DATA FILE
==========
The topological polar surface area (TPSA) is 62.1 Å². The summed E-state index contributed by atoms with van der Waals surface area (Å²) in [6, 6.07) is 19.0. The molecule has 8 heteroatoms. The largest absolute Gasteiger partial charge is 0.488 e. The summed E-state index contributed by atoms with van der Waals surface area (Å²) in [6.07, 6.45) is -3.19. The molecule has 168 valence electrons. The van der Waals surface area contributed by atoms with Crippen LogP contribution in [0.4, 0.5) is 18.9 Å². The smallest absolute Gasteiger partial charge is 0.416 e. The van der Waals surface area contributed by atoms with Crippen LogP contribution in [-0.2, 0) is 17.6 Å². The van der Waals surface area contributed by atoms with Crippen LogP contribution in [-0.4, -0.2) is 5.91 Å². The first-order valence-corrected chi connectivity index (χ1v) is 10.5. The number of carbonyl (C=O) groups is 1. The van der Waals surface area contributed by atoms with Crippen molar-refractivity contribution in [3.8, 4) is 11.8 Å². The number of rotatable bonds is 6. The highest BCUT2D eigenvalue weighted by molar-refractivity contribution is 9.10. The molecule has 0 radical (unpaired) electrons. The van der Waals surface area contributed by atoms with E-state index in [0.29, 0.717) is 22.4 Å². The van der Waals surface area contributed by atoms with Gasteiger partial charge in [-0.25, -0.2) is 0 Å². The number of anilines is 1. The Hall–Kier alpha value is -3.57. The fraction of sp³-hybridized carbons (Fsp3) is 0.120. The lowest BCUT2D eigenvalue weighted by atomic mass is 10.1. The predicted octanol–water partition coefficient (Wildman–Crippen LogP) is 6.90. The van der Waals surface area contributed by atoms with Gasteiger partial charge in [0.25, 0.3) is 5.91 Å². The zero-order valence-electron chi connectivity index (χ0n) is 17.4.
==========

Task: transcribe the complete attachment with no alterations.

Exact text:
The topological polar surface area (TPSA) is 62.1 Å². The summed E-state index contributed by atoms with van der Waals surface area (Å²) in [6, 6.07) is 19.0. The molecule has 8 heteroatoms. The largest absolute Gasteiger partial charge is 0.488 e. The summed E-state index contributed by atoms with van der Waals surface area (Å²) in [6.07, 6.45) is -3.19. The molecule has 168 valence electrons. The van der Waals surface area contributed by atoms with Crippen LogP contribution in [0.4, 0.5) is 18.9 Å². The smallest absolute Gasteiger partial charge is 0.416 e. The van der Waals surface area contributed by atoms with Crippen LogP contribution in [-0.2, 0) is 17.6 Å². The van der Waals surface area contributed by atoms with Crippen LogP contribution in [-0.4, -0.2) is 5.91 Å². The first-order valence-corrected chi connectivity index (χ1v) is 10.5. The number of carbonyl (C=O) groups is 1. The van der Waals surface area contributed by atoms with Crippen molar-refractivity contribution in [3.8, 4) is 11.8 Å². The number of rotatable bonds is 6. The highest BCUT2D eigenvalue weighted by molar-refractivity contribution is 9.10. The molecule has 0 radical (unpaired) electrons. The van der Waals surface area contributed by atoms with E-state index in [0.29, 0.717) is 22.4 Å². The van der Waals surface area contributed by atoms with Gasteiger partial charge in [-0.25, -0.2) is 0 Å². The number of anilines is 1. The Hall–Kier alpha value is -3.57. The fraction of sp³-hybridized carbons (Fsp3) is 0.120. The lowest BCUT2D eigenvalue weighted by atomic mass is 10.1. The predicted octanol–water partition coefficient (Wildman–Crippen LogP) is 6.90. The van der Waals surface area contributed by atoms with Gasteiger partial charge in [0.25, 0.3) is 5.91 Å². The zero-order valence-electron chi connectivity index (χ0n) is 17.4.